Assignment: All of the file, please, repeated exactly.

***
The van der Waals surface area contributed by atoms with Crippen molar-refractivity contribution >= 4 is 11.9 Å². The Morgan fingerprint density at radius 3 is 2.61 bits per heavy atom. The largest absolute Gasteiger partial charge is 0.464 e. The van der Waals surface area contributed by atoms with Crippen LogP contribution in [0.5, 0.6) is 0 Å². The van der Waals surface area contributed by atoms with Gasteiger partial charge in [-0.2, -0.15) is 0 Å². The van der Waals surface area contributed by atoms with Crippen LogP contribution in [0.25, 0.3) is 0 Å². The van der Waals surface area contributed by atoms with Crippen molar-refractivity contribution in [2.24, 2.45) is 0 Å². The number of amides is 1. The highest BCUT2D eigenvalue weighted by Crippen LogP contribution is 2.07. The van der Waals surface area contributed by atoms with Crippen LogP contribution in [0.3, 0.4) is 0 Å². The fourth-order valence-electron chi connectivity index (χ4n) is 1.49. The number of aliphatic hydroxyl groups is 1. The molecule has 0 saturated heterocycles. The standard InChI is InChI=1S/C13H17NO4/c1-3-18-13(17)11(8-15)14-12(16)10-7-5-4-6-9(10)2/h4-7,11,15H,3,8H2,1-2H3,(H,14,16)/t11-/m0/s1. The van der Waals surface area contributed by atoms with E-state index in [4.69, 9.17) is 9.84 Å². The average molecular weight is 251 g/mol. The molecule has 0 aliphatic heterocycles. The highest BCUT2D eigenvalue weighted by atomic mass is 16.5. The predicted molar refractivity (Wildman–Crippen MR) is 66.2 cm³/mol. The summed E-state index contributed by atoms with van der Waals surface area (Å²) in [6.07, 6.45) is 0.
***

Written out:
The van der Waals surface area contributed by atoms with Crippen molar-refractivity contribution >= 4 is 11.9 Å². The Morgan fingerprint density at radius 3 is 2.61 bits per heavy atom. The largest absolute Gasteiger partial charge is 0.464 e. The van der Waals surface area contributed by atoms with Crippen LogP contribution in [0.5, 0.6) is 0 Å². The van der Waals surface area contributed by atoms with Gasteiger partial charge in [-0.2, -0.15) is 0 Å². The van der Waals surface area contributed by atoms with Crippen LogP contribution in [0.25, 0.3) is 0 Å². The van der Waals surface area contributed by atoms with Crippen molar-refractivity contribution in [2.24, 2.45) is 0 Å². The number of amides is 1. The highest BCUT2D eigenvalue weighted by Crippen LogP contribution is 2.07. The van der Waals surface area contributed by atoms with Crippen LogP contribution in [0.3, 0.4) is 0 Å². The fourth-order valence-electron chi connectivity index (χ4n) is 1.49. The number of aliphatic hydroxyl groups is 1. The molecule has 0 saturated heterocycles. The standard InChI is InChI=1S/C13H17NO4/c1-3-18-13(17)11(8-15)14-12(16)10-7-5-4-6-9(10)2/h4-7,11,15H,3,8H2,1-2H3,(H,14,16)/t11-/m0/s1. The van der Waals surface area contributed by atoms with E-state index in [4.69, 9.17) is 9.84 Å². The average molecular weight is 251 g/mol. The molecule has 0 aliphatic heterocycles. The highest BCUT2D eigenvalue weighted by atomic mass is 16.5. The predicted molar refractivity (Wildman–Crippen MR) is 66.2 cm³/mol. The summed E-state index contributed by atoms with van der Waals surface area (Å²) in [6.07, 6.45) is 0.